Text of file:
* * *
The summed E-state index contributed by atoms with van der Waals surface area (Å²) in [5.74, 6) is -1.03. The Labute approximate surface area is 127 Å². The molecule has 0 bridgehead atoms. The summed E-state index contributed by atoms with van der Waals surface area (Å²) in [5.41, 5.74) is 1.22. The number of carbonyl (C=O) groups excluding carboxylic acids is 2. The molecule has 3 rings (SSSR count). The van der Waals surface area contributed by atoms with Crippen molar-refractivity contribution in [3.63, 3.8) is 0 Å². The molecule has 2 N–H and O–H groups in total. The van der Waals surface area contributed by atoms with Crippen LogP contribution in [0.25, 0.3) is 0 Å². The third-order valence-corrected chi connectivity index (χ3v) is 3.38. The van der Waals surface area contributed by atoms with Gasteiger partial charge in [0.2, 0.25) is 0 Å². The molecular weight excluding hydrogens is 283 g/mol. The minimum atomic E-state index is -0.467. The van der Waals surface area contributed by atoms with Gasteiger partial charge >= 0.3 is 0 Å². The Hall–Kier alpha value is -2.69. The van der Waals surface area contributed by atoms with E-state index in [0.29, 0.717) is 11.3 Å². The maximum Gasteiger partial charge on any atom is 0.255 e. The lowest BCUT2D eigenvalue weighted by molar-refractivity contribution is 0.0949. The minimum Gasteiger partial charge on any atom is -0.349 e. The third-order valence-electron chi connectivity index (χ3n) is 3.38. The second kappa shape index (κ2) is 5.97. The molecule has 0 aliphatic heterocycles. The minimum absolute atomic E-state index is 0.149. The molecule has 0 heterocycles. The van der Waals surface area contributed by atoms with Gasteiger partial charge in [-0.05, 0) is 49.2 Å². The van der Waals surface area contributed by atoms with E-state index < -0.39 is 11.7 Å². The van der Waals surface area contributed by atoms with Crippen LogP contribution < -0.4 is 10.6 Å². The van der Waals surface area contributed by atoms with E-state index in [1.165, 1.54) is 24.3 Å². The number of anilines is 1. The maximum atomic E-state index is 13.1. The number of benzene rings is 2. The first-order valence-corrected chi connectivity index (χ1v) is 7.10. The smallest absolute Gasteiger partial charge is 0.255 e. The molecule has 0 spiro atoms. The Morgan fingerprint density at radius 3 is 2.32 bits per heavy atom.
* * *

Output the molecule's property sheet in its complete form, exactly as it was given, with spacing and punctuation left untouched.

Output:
The summed E-state index contributed by atoms with van der Waals surface area (Å²) in [5.74, 6) is -1.03. The Labute approximate surface area is 127 Å². The molecule has 0 bridgehead atoms. The summed E-state index contributed by atoms with van der Waals surface area (Å²) in [5.41, 5.74) is 1.22. The number of carbonyl (C=O) groups excluding carboxylic acids is 2. The molecule has 3 rings (SSSR count). The van der Waals surface area contributed by atoms with Crippen molar-refractivity contribution in [3.63, 3.8) is 0 Å². The molecule has 2 N–H and O–H groups in total. The van der Waals surface area contributed by atoms with Crippen LogP contribution in [0.25, 0.3) is 0 Å². The third-order valence-corrected chi connectivity index (χ3v) is 3.38. The van der Waals surface area contributed by atoms with Gasteiger partial charge in [0.2, 0.25) is 0 Å². The molecular weight excluding hydrogens is 283 g/mol. The minimum atomic E-state index is -0.467. The van der Waals surface area contributed by atoms with Gasteiger partial charge >= 0.3 is 0 Å². The Hall–Kier alpha value is -2.69. The van der Waals surface area contributed by atoms with E-state index in [0.29, 0.717) is 11.3 Å². The maximum Gasteiger partial charge on any atom is 0.255 e. The lowest BCUT2D eigenvalue weighted by molar-refractivity contribution is 0.0949. The minimum Gasteiger partial charge on any atom is -0.349 e. The third-order valence-electron chi connectivity index (χ3n) is 3.38. The second kappa shape index (κ2) is 5.97. The molecule has 0 aliphatic heterocycles. The minimum absolute atomic E-state index is 0.149. The molecule has 0 heterocycles. The van der Waals surface area contributed by atoms with Gasteiger partial charge in [-0.05, 0) is 49.2 Å². The van der Waals surface area contributed by atoms with E-state index < -0.39 is 11.7 Å². The van der Waals surface area contributed by atoms with Crippen LogP contribution < -0.4 is 10.6 Å². The van der Waals surface area contributed by atoms with E-state index in [1.165, 1.54) is 24.3 Å². The number of anilines is 1. The maximum atomic E-state index is 13.1. The number of benzene rings is 2. The first-order valence-corrected chi connectivity index (χ1v) is 7.10. The smallest absolute Gasteiger partial charge is 0.255 e. The molecule has 0 spiro atoms. The Morgan fingerprint density at radius 3 is 2.32 bits per heavy atom.